I hope in the Lord Jesus to send Timothy to you soon, so that I too may be cheered by news of you. For I have no one like him, who will be genuinely concerned for your welfare. For they all seek their own interests, not those of Jesus Christ.
It is easy to find people who are concerned with their own welfare and not those of Jesus Christ. What set Timothy apart was how he was genuinely concerned for the welfare of others and for the glory of Jesus Christ and not only for his own interest.
This should be the regular practice in the local church. As members of the same body, we should labor to show our love for one another. I have countless examples of “Timothy’s” in our church, those who show a genuine interest in the welfare of others. My heart is often encouraged as I look at the faithfulness of brothers and sisters in our local church as they express a genuine and sacrificial love for one another. Likewise, my heart is grieved when I see individuals concerned with their own interests rather than the interests of the others in this local body. I pray we would be a church where it would not be rare to find “Timothys,” but rare to find “Diotrephes,” who was described in 3 John 9 as one, “who likes to put himself first.” Ask yourself are you more like Timothy, “who is genuinely concerned for others,” or like Diotrephes, “who likes to put himself first?”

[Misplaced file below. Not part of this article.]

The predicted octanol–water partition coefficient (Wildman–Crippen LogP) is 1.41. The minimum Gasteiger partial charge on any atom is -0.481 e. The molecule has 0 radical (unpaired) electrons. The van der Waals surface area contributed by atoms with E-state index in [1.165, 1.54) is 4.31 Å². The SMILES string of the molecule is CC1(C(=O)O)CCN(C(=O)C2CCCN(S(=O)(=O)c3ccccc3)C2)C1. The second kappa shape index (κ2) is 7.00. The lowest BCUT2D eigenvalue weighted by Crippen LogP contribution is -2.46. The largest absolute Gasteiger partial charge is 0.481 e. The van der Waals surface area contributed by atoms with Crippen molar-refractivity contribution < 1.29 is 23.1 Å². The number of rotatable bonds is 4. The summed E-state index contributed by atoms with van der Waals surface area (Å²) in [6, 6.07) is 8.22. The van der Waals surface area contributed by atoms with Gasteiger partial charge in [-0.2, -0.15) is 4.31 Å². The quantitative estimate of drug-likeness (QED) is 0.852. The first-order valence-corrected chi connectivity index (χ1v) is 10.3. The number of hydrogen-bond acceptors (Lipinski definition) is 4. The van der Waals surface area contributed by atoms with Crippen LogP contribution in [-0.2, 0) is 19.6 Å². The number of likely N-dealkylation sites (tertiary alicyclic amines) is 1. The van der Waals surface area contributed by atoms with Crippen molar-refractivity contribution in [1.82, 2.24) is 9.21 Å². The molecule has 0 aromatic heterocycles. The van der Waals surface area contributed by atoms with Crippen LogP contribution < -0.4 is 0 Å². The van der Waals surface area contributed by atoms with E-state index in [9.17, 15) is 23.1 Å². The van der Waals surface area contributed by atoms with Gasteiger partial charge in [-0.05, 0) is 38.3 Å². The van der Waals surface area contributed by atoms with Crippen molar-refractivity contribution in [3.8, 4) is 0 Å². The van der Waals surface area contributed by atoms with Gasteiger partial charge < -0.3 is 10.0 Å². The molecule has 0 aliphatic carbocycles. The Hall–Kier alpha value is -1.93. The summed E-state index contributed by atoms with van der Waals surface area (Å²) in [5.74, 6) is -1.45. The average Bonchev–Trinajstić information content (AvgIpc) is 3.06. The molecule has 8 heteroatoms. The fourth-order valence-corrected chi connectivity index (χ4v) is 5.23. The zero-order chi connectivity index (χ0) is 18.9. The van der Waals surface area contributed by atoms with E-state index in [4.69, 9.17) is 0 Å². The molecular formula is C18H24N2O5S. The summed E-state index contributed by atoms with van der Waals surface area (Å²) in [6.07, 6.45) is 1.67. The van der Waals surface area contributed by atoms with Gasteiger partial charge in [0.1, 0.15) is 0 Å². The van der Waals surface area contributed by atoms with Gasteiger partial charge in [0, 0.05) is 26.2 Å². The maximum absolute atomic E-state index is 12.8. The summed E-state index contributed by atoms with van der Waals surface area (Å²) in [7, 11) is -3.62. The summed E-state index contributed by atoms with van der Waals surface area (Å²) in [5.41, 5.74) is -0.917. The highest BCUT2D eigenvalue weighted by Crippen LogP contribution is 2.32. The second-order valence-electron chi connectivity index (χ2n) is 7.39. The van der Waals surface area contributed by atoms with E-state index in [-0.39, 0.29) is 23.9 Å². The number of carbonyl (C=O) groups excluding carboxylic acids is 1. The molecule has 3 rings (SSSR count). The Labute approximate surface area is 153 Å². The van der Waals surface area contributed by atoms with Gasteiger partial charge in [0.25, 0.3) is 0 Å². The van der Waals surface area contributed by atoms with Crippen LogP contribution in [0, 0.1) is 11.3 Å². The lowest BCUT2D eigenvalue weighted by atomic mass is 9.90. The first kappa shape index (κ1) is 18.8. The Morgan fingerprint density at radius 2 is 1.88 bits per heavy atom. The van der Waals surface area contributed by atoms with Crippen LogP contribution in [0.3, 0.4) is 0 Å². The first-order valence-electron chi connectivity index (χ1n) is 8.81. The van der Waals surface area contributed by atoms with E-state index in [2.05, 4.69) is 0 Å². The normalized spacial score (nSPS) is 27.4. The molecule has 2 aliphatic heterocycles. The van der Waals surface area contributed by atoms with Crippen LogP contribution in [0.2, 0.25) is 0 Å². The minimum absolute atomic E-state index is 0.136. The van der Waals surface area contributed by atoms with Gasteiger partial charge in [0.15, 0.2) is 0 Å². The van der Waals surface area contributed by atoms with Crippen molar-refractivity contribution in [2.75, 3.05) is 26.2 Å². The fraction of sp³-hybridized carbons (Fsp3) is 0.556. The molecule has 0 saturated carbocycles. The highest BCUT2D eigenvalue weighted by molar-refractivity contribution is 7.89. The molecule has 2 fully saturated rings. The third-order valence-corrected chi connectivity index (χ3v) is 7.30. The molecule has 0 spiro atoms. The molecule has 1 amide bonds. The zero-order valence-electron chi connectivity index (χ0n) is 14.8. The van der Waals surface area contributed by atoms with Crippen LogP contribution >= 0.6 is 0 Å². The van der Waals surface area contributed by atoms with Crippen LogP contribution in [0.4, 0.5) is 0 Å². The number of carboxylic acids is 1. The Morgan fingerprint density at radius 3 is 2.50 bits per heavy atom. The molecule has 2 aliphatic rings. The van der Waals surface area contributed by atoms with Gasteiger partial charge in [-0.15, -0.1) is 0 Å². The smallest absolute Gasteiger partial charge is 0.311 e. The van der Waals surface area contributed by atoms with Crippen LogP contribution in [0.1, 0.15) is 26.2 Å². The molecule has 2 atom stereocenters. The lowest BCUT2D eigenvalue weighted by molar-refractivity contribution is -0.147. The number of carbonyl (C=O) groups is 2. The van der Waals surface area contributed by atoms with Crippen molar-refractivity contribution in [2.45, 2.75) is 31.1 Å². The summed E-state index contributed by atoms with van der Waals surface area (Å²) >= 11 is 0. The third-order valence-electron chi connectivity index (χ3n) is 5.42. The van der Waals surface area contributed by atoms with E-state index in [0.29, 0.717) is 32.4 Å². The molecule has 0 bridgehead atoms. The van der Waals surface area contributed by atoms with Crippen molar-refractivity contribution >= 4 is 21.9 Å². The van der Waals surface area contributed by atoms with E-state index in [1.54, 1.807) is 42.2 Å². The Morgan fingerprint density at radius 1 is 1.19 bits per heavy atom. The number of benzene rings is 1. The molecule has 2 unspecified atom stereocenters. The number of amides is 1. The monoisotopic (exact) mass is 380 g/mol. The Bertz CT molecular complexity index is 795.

When a person places their faith in Christ, their main aim is to please Jesus and to live for His glory. And when Christians follow Jesus, something amazing happens. Others will follow Jesus too. We see this in Matthew 5:16:
In the same way, let your light shine before others, so that they may see your good works and give glory to your Father who is in heaven.
And again in 1 Peter 2:12,
Keep your conduct among the Gentiles honorable, so that when they speak against you as evildoers, they may see your good deeds and glorify God on the day of visitation.
And again in Philippians 2:14-16,
Do all things without grumbling or disputing, that you may be blameless and innocent, children of God without blemish in the midst of a crooked and twisted generation, among whom you shine as lights in the world, holding fast to the word of life,